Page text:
Monday, November 15, 2010

How much do you love your employer?

"A survey has found that Australians are working more unpaid overtime than almost any other country in the world [...] according to the study, workers donate two billion hours of work worth $72 billion to employers each year. That's six per cent of GDP."

Phillip Lasker, "Australa World Leaders in Working Overtime", ABC Lateline Business.

"Did you know that in 2009 the majority of Australian employees did not take all their annual leave entitlements? Yet, only one in five of us are happy with the hours we work, with most of us expressing a desire to work less. This year's national Go Home On Time Day on November 24 is focusing on the notion of 'time poverty', something which what has been referred to as a 'modern malaise'. Our survey found that half of all Australians are suffering from time pressure, with overwork preventing us from keeping healthy and spending time with family. Half of all survey respondents wanted to work fewer hours than they had worked in the previous week. For those working overtime, four in five (81 per cent) wanted to work less."

The Australia Institute, Long time, no see: the impact of time poverty on Australian workers.

I know, I know - you'd all love to post comments on these matters but don't have the time. I understand.

6 comments:

sair said...

I am enjoying the practice of my current employer that any overtime worked becomes time in lieu and you can take days off with those saved up hours :)
(I'm not enjoying so much the newly acquired task of playing PA to a Professor who's mad in all the wrong ways!)

Anthony Douglas said...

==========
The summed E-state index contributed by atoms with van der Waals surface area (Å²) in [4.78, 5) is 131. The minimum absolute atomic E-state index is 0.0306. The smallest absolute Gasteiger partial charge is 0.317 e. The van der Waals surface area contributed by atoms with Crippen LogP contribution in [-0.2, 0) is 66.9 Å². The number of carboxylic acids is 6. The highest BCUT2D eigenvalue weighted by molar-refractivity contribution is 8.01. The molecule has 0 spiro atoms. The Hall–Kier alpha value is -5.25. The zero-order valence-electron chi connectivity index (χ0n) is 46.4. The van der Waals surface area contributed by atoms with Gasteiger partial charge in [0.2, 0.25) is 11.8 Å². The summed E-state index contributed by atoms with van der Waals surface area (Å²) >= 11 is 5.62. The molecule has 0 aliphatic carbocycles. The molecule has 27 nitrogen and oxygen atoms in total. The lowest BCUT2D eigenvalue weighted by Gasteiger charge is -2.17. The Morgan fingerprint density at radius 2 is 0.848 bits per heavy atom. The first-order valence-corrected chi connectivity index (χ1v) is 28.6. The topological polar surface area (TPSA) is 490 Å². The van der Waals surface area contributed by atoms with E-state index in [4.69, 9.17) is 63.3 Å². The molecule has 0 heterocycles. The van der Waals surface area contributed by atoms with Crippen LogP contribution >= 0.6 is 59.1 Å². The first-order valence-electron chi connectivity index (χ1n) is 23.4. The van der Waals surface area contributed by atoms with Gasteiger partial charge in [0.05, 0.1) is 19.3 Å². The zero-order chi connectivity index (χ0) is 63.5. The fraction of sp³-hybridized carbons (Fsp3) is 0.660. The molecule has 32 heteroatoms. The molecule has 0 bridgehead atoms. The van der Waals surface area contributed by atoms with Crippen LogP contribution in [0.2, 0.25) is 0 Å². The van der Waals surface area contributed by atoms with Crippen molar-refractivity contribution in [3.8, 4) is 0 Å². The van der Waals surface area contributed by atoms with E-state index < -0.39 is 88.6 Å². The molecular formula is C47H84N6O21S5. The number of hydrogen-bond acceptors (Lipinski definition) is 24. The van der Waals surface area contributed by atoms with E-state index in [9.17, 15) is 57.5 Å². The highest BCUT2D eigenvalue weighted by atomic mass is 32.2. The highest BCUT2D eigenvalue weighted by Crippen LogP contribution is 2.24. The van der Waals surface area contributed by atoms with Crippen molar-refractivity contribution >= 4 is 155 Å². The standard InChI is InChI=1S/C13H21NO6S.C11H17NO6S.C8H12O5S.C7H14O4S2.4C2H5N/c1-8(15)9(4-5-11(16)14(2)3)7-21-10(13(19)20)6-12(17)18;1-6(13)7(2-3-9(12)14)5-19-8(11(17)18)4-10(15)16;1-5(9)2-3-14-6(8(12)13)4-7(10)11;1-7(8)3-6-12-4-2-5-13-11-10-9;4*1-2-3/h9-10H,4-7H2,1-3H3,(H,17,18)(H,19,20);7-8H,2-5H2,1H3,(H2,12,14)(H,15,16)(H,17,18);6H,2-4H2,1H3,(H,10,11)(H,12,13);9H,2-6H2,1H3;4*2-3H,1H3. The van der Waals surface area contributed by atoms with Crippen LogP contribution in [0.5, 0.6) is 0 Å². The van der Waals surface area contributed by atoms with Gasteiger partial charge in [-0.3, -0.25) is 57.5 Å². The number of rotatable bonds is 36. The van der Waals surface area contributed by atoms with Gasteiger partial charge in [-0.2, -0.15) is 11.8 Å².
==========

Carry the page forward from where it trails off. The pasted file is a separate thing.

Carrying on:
I love my employer ;-) - and he thinks time with family is important...

byron smith said...

Sair - yes, that is a good practice and one that a number of good employers employ (and a few mad ones too I guess!). That said, I know of more than a few workplaces where that is the official policy, but everyone knows that you don't *actually* take days off in lieu because the work is way too important for that and you'd be letting the side down really and don't you care about how important this work is?

Anthony - Does your boss happen to read this blog? NB your Blogger profile still has you at Quakers Hill. And your current staff page doesn't actually mention your title.

Julian said...

I agree this is a huge issue, and reflects where people are at.

For the sake of balanced argument, what if you're trying to sell widgets to pay people's wages? Is it getting easier or harder?

Does globalisation mean that employees are now in competition with (or 'in commonality with') employees from countries that have never had a strong history of trade unions, and cultures with low value of individual human life?

byron smith said...

For the sake of balanced argument, what if you're trying to sell widgets to pay people's wages? Is it getting easier or harder?
I'm not sure I follow your question. Are you asking from the perspective of an employer here? Can you say a little more of where you're coming from and why this represents a balancing of the post?

Does globalisation mean that employees are now in competition with (or 'in commonality with') employees from countries that have never had a strong history of trade unions, and cultures with low value of individual human life?
This would seem to be part of the destructiveness of the present system of globalisation, as it asks us to compare apples and oranges, or rather, encourages corporations to ignore any measure of social responsibility in the pursuit of profit (insofar as they can get away with it).

byron smith said...

AlterNet: A history of the 40 hour week.